The sold-out house enjoyed a nearly two-hour screening of silent films produced by Santa Barbara’s Flying A Studio, followed by a question-and-answer session with studio professor Dana Driskel and local historian Neal Graffy. Some of the silent films were seen for the first time in nearly 100 years.
Santa Barbara was home to a silent film studio and production company during the early 1900s. According to Driskel, the American Film Manufacturing Co. of Chicago, also known as the Flying A, relocated to Santa Barbara in July 1912. The film company became a major economic force, with 1,300 employees between its Chicago home base and Santa Barbara.
“It had a payroll of $19,000 per week in Santa Barbara. That was huge at the time,” Driskell said. “It not only employed actors in Santa Barbara, but also seamstresses, technicians and carpenters, and their families.”
The American public had a viewing taste only for westerns at that time. American Film Manufacturing experimented by filming its westerns in Santa Fe, Tuscon and La Mesa, but settled on Santa Barbara.
“Flying A had the advantage that they actually shot their westerns in the West. The other studios were shooting them on the East Coast,” Driskell said, adding that in only eight years, the studio created more than 900 films. “Only 10 percent of silent films remain today. We can only speculate on the actual impact and content of the silent film from what remains today.”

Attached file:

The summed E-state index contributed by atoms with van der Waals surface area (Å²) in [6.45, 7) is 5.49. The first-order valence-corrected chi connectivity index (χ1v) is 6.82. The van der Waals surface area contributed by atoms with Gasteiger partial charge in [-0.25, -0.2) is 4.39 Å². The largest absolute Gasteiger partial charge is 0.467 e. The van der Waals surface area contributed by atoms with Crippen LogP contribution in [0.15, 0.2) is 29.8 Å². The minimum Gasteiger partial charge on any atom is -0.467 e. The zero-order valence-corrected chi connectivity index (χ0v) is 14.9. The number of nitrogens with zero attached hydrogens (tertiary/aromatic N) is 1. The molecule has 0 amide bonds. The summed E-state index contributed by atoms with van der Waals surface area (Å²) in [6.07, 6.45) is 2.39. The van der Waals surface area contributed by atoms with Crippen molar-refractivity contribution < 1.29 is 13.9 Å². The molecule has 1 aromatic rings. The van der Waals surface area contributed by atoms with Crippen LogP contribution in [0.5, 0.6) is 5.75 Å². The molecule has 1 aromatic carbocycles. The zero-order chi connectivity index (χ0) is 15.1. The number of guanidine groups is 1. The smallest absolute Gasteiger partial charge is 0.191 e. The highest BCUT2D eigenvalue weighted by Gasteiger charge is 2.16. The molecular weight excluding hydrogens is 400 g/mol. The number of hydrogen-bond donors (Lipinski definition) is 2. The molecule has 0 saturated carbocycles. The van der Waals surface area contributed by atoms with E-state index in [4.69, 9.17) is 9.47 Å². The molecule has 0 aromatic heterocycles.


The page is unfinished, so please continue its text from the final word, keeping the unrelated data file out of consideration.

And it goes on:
Seven silent films were presented at this month’s tribute, beginning with the 1910 comedy Method in his Madness (the first known surviving film to be made in Santa Barbara), a 1912 western titled The Vengeance That Failed and the 1921 social drama Youth’s Melting Pot.
Completing the silent film experience was pianist Michael Mortilla on the Pollock Theater stage. Without music notes, he provided an exquisite musical accompaniment to the drama that enfolded on screen.
In Flying A’s heyday, it occupied an entire city block, bordered by Mission, State, Chapala and Padres streets. A building still remains at Mission and Chapala streets on the northwest corner. Graffy said the studio originally occupied a lot at State and Valerio streets that was formerly an ostrich farm.
The silent film era ended suddenly in 1918 mainly because of two factors: A deadly flu epidemic required that people not congregate in public places such as theaters to try to abate the spread of disease, and secondly, World War I was beginning, which diverted the public’s attention, resources and manpower. Many Flying A Studio actors and workers went south to Hollywood to find work.
“After the film studio closed down, Flying A was used as a glass studio, dance hall and revival hall,” Graffy said. “In 1948, most of the structure was taken down.”
A low-hung beige building still remains at the corner of Mission and Chapala streets (northwest corner). A furniture recaning business operated there during the 1960s and ‘70s.
The UCSB History Associates and the UCSB Affiliates were recognized for their support, and for sponsoring the wine and cheese reception in the Michael Douglas Lobby that followed the silent film program. Earlier this year, the Santa Barbara Historical Museum hosted a centennial exhibit of the iconic Flying A Studio.
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